Your rental property is a powerful income tool which is why its rent should keep pace with the market.
While there are many factors at play any time you are thinking about raising the rent for your tenants,
you must carefully stay within landlord-tenant laws. If you are not fully versed in your state’s housing
laws, be certain you contact a lawyer to discuss your situation fully. Beyond legalities, there are also
occupancy pressures surrounding your decision. If you are considering a rent increase for one or more of
your investment properties here are some basic questions to answer first.

Has the Current Lease Expired?

A key consideration to help you decide if it’s the right time to raise your tenant’s rent is your lease
agreement. You cannot change the amount of rent your tenant pays you each month whenever you
want. It must be after the contract you’ve entered with them expires.

Have You Given Your Tenant Notice?

Most states require at least 30-days’ notice to be given before rent can be increased. It is also wise to
give notice in writing with some type of proof, either an email with a return receipt or a piece of mail
with a signature guarantee. That way, if any disagreement arises you are able to produce a paper trail.

What is an Appropriate Amount of Rent?

While the amount of rent increase is really up to you, the landlord, there are consequences to your
actions. When increasing rent, you run the risk of losing tenants and experiencing a vacancy. There
are some key questions to ask yourself before you proceed.

  • Is this a quality tenant?
    • If your current tenant pays their rent on time, keeps the space clean, and does not cause you any headaches – they may be worth keeping. Raising their rent could cause them to look for housing elsewhere. You could lose them as tenants and open yourself up to vacancy risk.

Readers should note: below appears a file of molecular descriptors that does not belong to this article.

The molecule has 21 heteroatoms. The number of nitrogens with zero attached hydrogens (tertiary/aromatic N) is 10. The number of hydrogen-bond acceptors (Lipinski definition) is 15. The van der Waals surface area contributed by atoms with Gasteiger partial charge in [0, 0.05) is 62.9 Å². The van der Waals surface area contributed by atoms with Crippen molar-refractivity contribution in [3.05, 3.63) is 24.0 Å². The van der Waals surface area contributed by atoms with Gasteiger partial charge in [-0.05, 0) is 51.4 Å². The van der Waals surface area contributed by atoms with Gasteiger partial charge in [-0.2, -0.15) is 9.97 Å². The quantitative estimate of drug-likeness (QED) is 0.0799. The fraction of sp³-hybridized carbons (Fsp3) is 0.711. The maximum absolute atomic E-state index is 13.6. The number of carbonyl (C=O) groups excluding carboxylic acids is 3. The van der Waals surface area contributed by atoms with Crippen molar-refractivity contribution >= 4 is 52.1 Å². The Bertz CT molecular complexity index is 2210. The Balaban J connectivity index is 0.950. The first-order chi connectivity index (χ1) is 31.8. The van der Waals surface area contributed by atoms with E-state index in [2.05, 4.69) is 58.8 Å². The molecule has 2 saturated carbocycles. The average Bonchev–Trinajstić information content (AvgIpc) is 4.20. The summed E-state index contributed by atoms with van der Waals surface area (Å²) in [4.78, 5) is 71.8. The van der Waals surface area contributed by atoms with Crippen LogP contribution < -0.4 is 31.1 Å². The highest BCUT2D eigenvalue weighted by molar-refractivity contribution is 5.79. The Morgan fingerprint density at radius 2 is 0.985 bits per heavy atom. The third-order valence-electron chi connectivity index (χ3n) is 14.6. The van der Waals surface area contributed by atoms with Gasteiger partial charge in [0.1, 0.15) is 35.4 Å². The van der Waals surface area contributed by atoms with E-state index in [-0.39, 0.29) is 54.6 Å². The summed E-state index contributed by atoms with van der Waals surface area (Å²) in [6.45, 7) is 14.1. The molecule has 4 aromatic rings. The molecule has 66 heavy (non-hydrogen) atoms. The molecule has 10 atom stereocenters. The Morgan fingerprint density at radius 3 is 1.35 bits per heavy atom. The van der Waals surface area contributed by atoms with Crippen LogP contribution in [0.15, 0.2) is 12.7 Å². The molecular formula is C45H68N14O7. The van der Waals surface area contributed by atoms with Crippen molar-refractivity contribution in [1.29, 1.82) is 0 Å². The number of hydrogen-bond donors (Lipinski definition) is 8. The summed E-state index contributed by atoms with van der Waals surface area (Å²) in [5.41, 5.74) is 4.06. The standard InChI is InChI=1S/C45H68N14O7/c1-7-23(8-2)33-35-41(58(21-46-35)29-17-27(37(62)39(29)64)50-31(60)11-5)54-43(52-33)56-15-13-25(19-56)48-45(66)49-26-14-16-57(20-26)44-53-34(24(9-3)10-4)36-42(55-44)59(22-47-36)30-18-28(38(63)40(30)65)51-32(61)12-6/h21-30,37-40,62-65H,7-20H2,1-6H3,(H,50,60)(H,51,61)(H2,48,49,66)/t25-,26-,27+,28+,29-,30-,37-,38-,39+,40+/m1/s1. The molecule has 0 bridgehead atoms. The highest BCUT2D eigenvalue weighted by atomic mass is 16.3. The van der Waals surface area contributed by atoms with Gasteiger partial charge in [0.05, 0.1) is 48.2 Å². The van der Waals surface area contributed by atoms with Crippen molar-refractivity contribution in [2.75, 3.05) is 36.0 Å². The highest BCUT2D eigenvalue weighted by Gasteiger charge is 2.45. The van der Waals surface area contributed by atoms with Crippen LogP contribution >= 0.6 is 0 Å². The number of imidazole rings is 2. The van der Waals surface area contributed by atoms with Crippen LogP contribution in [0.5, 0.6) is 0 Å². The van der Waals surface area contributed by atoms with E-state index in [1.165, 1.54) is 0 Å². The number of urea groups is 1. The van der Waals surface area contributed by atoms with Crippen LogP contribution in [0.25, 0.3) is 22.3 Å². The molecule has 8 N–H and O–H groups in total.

• How long would it take me to fill this rental property if it was vacated?
    • Is the market hot or cold? If a rental market has a high rate of turnover, you could fill the space immediately and have zero regrets about raising the rent. However, if the market is slow, you could be paying a mortgage for many months while you try and fill the vacancy.
  • Do I have a solid grasp of the current market conditions?
    • Doing a deep dive into your local rental property market will pay off immensely when deciding on an appropriate level of rent. Call other rental properties advertising available units to find out how much they are asking. Also, keep an eye out for any incentives such as the first month’s rent included or any paid amenities. These types of incentives will put you at a disadvantage unless you are prepared to meet or exceed such offers.

Once you’ve realistically answered these questions, keep in mind that most tenants have reasonable
rent increase expectations. They know their rent will not remain the same forever. As a landlord, you do
not have to justify your rent increase to them but there is an argument to be made that variable
expenses, like property taxes and utilities, are always increasing and therefore rent must increase too.
Be fair and communicate changes effectively to not only achieve fair market rent but also maintain your
tenants over the long term.